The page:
There are parallel populist movements taking hold in European countries, says Frum, that lean both left and right. Where the US version will land is unclear, but Frum does as good a job as anyone has at least explaining the sources of Trump’s rise and the dilemma now facing the Republican Party.

–MICHAEL JONAS

 

BEACON HILL

In an interview with the North of Boston Media Group (Eagle-Tribune, Salem News, Gloucester Times), Gov. Charlie Baker says he expects pushback from the Legislature on upcoming spending cuts and energy decisions. In pushing his legislation calling for imports of hydroelectricity from Canada, he says it will be difficult to argue against the proposed Kinder Morgan natural gas pipeline without the Canadian hydro. Previously, he has argued the region needs both hydroelectricity and natural gas. Meanwhile, Senate President Stanley Rosenberg fires off a letter to federal regulators raising concerns about the Kinder Morgan pipeline, saying it “flies in the face” of the state’s clean energy goals. (MassLive)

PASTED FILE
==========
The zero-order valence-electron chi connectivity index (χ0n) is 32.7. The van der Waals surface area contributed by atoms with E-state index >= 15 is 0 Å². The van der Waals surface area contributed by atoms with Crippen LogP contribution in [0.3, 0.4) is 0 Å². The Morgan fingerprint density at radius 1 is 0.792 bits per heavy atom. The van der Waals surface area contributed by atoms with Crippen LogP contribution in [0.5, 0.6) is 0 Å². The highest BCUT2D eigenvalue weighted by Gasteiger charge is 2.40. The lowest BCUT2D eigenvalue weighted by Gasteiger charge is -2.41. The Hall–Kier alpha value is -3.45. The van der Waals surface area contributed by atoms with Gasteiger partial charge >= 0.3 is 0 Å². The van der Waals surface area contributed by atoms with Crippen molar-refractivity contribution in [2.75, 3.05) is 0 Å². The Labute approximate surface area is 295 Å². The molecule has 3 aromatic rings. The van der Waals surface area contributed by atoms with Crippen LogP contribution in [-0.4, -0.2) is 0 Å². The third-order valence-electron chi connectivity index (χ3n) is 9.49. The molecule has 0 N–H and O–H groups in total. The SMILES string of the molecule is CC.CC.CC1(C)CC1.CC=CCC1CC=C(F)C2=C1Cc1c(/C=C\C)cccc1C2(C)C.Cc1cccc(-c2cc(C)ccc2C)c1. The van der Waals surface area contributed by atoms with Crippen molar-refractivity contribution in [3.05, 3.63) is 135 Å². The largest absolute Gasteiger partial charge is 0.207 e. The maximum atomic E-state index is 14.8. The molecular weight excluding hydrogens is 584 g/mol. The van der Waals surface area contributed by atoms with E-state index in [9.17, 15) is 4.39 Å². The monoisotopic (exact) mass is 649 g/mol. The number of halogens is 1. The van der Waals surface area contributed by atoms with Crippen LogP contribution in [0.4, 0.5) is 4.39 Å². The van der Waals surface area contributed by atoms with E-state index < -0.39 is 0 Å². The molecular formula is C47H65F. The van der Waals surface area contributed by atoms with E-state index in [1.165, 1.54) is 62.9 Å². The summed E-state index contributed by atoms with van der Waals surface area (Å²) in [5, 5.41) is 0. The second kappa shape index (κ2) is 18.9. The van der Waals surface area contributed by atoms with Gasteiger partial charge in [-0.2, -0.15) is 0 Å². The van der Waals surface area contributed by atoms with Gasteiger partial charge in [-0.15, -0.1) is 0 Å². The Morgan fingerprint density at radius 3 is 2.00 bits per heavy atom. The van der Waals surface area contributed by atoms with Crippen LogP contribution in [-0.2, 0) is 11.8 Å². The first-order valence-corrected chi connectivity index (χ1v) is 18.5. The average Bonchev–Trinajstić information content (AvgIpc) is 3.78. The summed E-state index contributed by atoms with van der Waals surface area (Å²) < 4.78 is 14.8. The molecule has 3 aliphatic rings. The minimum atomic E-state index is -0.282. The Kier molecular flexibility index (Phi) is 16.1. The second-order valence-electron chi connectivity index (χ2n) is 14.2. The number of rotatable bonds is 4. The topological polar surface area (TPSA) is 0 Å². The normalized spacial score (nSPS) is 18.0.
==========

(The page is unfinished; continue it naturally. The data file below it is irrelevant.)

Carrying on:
MUNICIPAL MATTERS

A Globe editorial hails Michelle Wu‘s election on Monday as Boston’s City Council president.

Beverly officials reject a restaurant proposal from Flatbread’s, the only applicant for the high-profile waterfront site. (Salem News)

Boston is making progress in eliminating veteran homelessness. (WBUR)

In Greenfield, the battle against big box stores is epic. (Masslive)

CASINOS

The federal judge who ruled the Wampanoag tribe on Martha’s Vineyard violated an agreement with the state by trying to open a Bingo hall signed an order permanently enjoining the tribe from ever moving forward with the plan. (Cape Cod Times)

WASHINGTON/NATIONAL/INTERNATIONAL

North Korea announced it detonated a nuclear bomb in a test ordered by the enigmatic leader Kim Jong-un that immediately ramped up tensions between the cloistered communist country and the rest of the civilized world. (New York Times)

A tearful President Obama takes executive action on gun control. (Time)

ELECTIONS